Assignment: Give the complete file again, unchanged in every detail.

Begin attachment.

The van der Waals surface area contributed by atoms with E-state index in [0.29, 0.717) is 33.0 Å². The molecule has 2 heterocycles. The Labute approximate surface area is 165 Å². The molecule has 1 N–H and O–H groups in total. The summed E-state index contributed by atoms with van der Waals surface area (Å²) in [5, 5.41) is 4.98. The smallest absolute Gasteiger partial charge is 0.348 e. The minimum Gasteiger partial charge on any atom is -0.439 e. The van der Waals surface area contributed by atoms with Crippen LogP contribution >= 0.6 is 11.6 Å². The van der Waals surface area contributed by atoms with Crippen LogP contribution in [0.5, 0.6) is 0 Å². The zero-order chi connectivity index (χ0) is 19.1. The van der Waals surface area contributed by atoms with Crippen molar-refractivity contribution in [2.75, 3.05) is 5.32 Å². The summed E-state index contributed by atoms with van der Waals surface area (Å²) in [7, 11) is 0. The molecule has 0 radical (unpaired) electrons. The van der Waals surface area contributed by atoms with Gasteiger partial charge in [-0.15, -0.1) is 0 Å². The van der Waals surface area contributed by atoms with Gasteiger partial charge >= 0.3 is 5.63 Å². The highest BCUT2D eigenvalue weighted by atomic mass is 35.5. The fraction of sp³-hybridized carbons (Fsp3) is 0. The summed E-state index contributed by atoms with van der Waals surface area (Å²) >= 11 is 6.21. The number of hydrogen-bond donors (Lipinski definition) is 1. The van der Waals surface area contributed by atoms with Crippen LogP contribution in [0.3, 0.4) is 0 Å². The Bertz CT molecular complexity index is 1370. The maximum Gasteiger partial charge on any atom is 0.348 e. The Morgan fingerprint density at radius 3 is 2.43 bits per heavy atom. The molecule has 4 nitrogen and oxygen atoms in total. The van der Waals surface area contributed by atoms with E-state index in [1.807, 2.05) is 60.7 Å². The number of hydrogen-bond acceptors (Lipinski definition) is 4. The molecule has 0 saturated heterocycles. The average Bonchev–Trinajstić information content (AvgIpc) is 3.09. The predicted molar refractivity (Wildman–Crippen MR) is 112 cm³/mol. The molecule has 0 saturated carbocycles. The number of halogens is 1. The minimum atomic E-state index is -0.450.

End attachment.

The van der Waals surface area contributed by atoms with E-state index in [0.29, 0.717) is 33.0 Å². The molecule has 2 heterocycles. The Labute approximate surface area is 165 Å². The molecule has 1 N–H and O–H groups in total. The summed E-state index contributed by atoms with van der Waals surface area (Å²) in [5, 5.41) is 4.98. The smallest absolute Gasteiger partial charge is 0.348 e. The minimum Gasteiger partial charge on any atom is -0.439 e. The van der Waals surface area contributed by atoms with Crippen LogP contribution >= 0.6 is 11.6 Å². The van der Waals surface area contributed by atoms with Crippen LogP contribution in [0.5, 0.6) is 0 Å². The zero-order chi connectivity index (χ0) is 19.1. The van der Waals surface area contributed by atoms with Crippen molar-refractivity contribution in [2.75, 3.05) is 5.32 Å². The summed E-state index contributed by atoms with van der Waals surface area (Å²) in [7, 11) is 0. The molecule has 0 radical (unpaired) electrons. The van der Waals surface area contributed by atoms with Gasteiger partial charge in [-0.15, -0.1) is 0 Å². The van der Waals surface area contributed by atoms with Gasteiger partial charge >= 0.3 is 5.63 Å². The highest BCUT2D eigenvalue weighted by atomic mass is 35.5. The fraction of sp³-hybridized carbons (Fsp3) is 0. The summed E-state index contributed by atoms with van der Waals surface area (Å²) >= 11 is 6.21. The number of hydrogen-bond donors (Lipinski definition) is 1. The van der Waals surface area contributed by atoms with Crippen LogP contribution in [0.3, 0.4) is 0 Å². The Bertz CT molecular complexity index is 1370. The maximum Gasteiger partial charge on any atom is 0.348 e. The Morgan fingerprint density at radius 3 is 2.43 bits per heavy atom. The molecule has 4 nitrogen and oxygen atoms in total. The van der Waals surface area contributed by atoms with E-state index in [1.807, 2.05) is 60.7 Å². The number of hydrogen-bond acceptors (Lipinski definition) is 4. The molecule has 0 saturated heterocycles. The average Bonchev–Trinajstić information content (AvgIpc) is 3.09. The predicted molar refractivity (Wildman–Crippen MR) is 112 cm³/mol. The molecule has 0 saturated carbocycles. The number of halogens is 1. The minimum atomic E-state index is -0.450.